I believe in randomness. I believe that in every process there is a predictive component and a random component, and that you have no control over the latter. I believe that life can be approximated as a series of toin cosses, er. coin tosses, and some times the coins fall your way, and some times they don’t.

I was brought up in a strange household, in religious terms that is. My mother was crazily religious, spending an hour every day saying her prayers, and performing every conceivable ritual. My father was, for all practical purposes, atheist, and I never once saw him inside the prayer room in the house. I don’t ever remember having to make a conscious choice though, but I somehow ended up becoming like my father. Not believing in prayers or rituals (except for a brief period during my sophomore year at college), not believing that any actions of mine could bias the coin tosses of life.

A couple of years back I bought and read Richard Dawkins’ The God Delusion. I found the book extremely boring and hard to get through. And it really shocked me to read that people actually believe that praying can change the bias of the coins of life. Or that there exist people (most of Americal, shockingly) who think there was a “God” who created the earth, and that evolution doesn’t make sense.

Anyway the point now is that the missus thinks that I’m atheist because it’s the convenient thing to be, and because I haven’t made that extra effort in “finding God”. She things I’m not religious because I’m too lazy to say my prayers, and light incense, and all such. The irony here is that she herself isn’t the ritual types, instead choosing to introspect in quiet temples.

Just want to mention that you might find me write a lot more about religion over the next few days, or weeks, or months, as I try find my bearings and convince myself, and the missus, of my beliefs.

For starters, I’d say that if there exists a god, he does play dice.


So on Sunday we went to this temple on the outskirts of Bangalore where the in-laws performed Satyanarayana Pooja. There was a small number relatives there, and a large gang on unknown people (it was essentially a public function). It’s a nice temple, dedicated to Shiva, and built in the Kerala style. I think it’s still work-in-progress, and there’s stuff to be done in terms of carvings and stuff. And it’s in a nice secluded spot which adds to the peace of the place.

So the temple has this policy of “annadaana” (rice donation), where they serve lunch to everyone who visits them around lunch time. I’ve written about temple meals before, and you know I’m not a big fan of them. That aside, there was this little act of forced idealism in this temple around meal time, which I wasn’t too happy about.

So the temple doesn’t invest in professional cleaners to clean the plates (I don’t understand why temples insist on serving meals in steel plates – the same is the case in Sringeri and Horanadu also). Instead, you are supposed to wash your plate and tumbler after you’re done eating. In theory this is a fine idea – if we are giving you free food, you might as well do this small help in terms of cleaning up after you. But the problem is this creates huge incentive problems.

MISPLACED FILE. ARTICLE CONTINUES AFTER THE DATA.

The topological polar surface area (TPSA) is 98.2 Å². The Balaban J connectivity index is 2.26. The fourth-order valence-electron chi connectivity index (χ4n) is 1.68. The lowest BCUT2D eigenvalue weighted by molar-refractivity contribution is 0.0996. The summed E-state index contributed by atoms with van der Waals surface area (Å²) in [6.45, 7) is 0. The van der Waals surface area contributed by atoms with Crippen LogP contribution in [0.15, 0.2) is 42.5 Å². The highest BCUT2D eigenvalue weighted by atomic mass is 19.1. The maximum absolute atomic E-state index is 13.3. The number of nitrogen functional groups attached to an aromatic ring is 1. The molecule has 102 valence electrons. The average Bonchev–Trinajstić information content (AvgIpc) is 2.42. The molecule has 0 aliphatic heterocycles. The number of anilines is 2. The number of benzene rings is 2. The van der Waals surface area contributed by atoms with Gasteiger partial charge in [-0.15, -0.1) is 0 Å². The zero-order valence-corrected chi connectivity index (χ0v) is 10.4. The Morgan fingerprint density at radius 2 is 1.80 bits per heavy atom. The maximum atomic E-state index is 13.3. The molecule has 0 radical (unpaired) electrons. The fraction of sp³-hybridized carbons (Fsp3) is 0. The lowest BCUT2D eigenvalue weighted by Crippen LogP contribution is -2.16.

There is a reason that public loos are seldom clean – there is no incentive for a user to keep the loo clean for the person who uses it after them. The only way a public loo can be kept clean is by employing paid labour to clean it, where it isn’t hard to align incentives of the cleaners with cleanliness of the loo. Similarly, why would you want to make a special effort into cleaning your plate when some unknown person who you’ll probably never meet in life is going to eat out of it next?

I appreciate the idealism  but the economics simply don’t work. To put it simply – cleaner plates implies greater satisfaction among people who are there at the temple to eat, which encourages repeated visits, which results in greater donations. I’m sure the little investment in people to clean the plates can be recovered many times over in terms of increase in donation. Still, they insist on imposing ideals on people..

I’m not really going to talk about the food. However, I want to briefly mention about the pooja itself, which went on for about double the time as a normal Satyanarayana Pooja (my wife and I performed one such the day after our wedding, so I know the “standard”). The pujari (who is responsible for building the temple) put in a lot of extra fittings, and a lot of the crowd (mostly people unknown to me – it was a public event) seemed to rather enjoy it. I think there is this misplaced notion somewhere that more rituals implies more good karma.

And on a related note, I fail to understand what people mean when they say “pooje is going on well” (I’ve heard this phrase too many times to not comment on it). Does it simply mean “there have been no disasters so far during the pooje” (I can’t think of any other meaning for it)?

Religion and culture

Normally I don’t consider myself to be too religious. Apart from wearing the sacred thread (janavaara / pooNal) there is nothing religious that I do on a day-to-day basis. I visit temples only to look at the architecture (and look at my offering to the temple as my support to maintenance of the temple), don’t do sandhyavandanam, hate rituals and all that. But then I figured today that irrespective of all the irreligious things that I do, a part of religion has been ingrained in my personal “culture”.

So my car had a freak accident today. I had parked it in the basement parking lot of my office and this electric powered golf cart that my office has recently bought smashed into it. Rear bumper is actually broken. A couple of dents around the sides. The corporate services people have promised to get it repaired for me and stuff, but I’m still mighty depressed about the damage (and I don’t normally take my car to work).

So initially when I saw it smashed, and was told that it would be repaired by next Tuesday, I didn’t think much. I mentally made plans to roam town by auto this weekend and reasoned that I could easily manage the weekdays in office cab. All way peace with the world.